One of the most underdeveloped areas of security is the art of designing systems that are intrinsically secure, for example by designing in deterrents to attackers and thieves. Classic examples of this are digital rights management, and the design of US Postal Service vans, which are unlikely to be stolen because of their unique shape.
There are many ways to achieve this: designing products that resist attack; reducing the value of stolen assets; least privilege access; visible audit trails; having a tough policy on breaches, etc. But very little effort seems to be focused on this aspect of security.
So I was pleased to read about the Design Against Crime Centre at London fashion college Central Saint Martins which devises innovative gadgets and adapts everyday items to make theft as difficult as possible. They’ve developed things such as a slash-proof backpack, an alarmed laptop case and a pub chair with space to hide a handbag inside.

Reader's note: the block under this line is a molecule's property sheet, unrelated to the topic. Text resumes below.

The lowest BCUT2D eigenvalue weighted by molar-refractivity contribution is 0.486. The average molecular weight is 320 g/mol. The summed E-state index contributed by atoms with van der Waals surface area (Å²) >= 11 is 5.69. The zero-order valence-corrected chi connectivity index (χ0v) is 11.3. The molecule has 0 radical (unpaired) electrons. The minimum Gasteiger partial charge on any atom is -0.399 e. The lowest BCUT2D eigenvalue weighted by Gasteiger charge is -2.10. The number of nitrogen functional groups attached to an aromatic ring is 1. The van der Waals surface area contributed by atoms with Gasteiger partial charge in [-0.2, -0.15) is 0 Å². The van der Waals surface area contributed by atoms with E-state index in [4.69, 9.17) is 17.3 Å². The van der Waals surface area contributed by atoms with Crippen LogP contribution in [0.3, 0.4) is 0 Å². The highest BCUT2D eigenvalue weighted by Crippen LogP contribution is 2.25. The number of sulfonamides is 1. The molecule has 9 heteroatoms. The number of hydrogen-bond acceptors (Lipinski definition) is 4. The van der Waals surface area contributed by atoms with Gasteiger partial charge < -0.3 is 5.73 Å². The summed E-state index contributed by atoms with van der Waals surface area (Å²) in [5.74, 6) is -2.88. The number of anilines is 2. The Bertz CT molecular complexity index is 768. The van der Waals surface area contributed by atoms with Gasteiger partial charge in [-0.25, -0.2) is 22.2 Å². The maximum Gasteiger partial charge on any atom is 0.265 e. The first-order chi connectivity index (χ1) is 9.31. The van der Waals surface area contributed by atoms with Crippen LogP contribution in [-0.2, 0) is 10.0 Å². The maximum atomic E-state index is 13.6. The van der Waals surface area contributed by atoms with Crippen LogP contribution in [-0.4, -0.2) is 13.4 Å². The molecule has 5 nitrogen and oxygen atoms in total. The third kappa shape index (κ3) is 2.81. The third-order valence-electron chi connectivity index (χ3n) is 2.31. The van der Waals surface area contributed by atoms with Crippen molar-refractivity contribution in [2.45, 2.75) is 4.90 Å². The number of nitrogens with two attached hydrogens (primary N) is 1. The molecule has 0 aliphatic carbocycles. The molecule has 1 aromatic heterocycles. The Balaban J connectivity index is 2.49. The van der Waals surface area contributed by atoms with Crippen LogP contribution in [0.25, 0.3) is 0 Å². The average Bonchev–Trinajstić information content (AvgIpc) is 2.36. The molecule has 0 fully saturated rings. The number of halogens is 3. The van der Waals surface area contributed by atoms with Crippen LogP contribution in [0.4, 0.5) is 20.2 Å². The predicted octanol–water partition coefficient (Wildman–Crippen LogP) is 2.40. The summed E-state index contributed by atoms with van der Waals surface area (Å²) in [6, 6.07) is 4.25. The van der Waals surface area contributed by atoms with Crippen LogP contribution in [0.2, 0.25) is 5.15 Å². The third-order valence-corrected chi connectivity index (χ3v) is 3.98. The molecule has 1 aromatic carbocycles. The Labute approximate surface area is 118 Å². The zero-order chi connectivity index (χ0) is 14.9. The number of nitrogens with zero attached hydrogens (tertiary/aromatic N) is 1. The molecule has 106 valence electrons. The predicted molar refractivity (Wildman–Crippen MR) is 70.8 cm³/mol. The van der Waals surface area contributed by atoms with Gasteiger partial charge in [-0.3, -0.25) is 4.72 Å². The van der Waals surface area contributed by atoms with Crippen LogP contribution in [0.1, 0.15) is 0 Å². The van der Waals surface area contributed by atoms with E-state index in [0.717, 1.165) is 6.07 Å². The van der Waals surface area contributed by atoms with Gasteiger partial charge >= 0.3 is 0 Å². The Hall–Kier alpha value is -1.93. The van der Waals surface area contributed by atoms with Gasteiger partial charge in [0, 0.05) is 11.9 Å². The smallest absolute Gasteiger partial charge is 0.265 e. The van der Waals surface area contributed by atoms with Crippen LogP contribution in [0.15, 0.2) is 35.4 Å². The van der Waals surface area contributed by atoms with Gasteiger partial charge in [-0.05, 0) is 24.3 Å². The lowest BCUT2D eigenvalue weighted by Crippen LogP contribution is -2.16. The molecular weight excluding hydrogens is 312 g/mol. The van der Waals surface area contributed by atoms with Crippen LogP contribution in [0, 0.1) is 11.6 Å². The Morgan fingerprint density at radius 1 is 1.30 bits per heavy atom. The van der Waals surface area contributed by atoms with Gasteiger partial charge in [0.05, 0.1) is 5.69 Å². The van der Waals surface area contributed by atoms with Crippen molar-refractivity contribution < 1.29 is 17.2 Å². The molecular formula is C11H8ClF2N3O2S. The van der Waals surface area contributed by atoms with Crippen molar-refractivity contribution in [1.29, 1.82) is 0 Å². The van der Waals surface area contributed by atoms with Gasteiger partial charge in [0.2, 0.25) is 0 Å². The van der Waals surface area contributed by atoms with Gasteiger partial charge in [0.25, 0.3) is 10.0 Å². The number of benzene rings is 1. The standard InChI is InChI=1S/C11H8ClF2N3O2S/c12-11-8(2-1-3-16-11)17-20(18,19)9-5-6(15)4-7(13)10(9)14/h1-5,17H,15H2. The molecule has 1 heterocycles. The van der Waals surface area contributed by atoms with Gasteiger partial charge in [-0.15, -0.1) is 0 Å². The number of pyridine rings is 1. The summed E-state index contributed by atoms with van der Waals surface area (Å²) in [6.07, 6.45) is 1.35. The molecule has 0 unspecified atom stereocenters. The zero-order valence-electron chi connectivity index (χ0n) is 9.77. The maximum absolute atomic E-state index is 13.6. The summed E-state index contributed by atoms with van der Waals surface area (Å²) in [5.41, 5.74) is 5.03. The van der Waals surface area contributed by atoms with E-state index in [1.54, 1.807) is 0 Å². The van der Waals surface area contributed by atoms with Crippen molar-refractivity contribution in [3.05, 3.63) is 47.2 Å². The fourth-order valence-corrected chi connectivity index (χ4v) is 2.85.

I loved the quote by the Professor Lorraine Gamman, the Centre’s Director “I personally would like to design a phone that blows up when someone steals it. That would be one way to stop thieves using it.”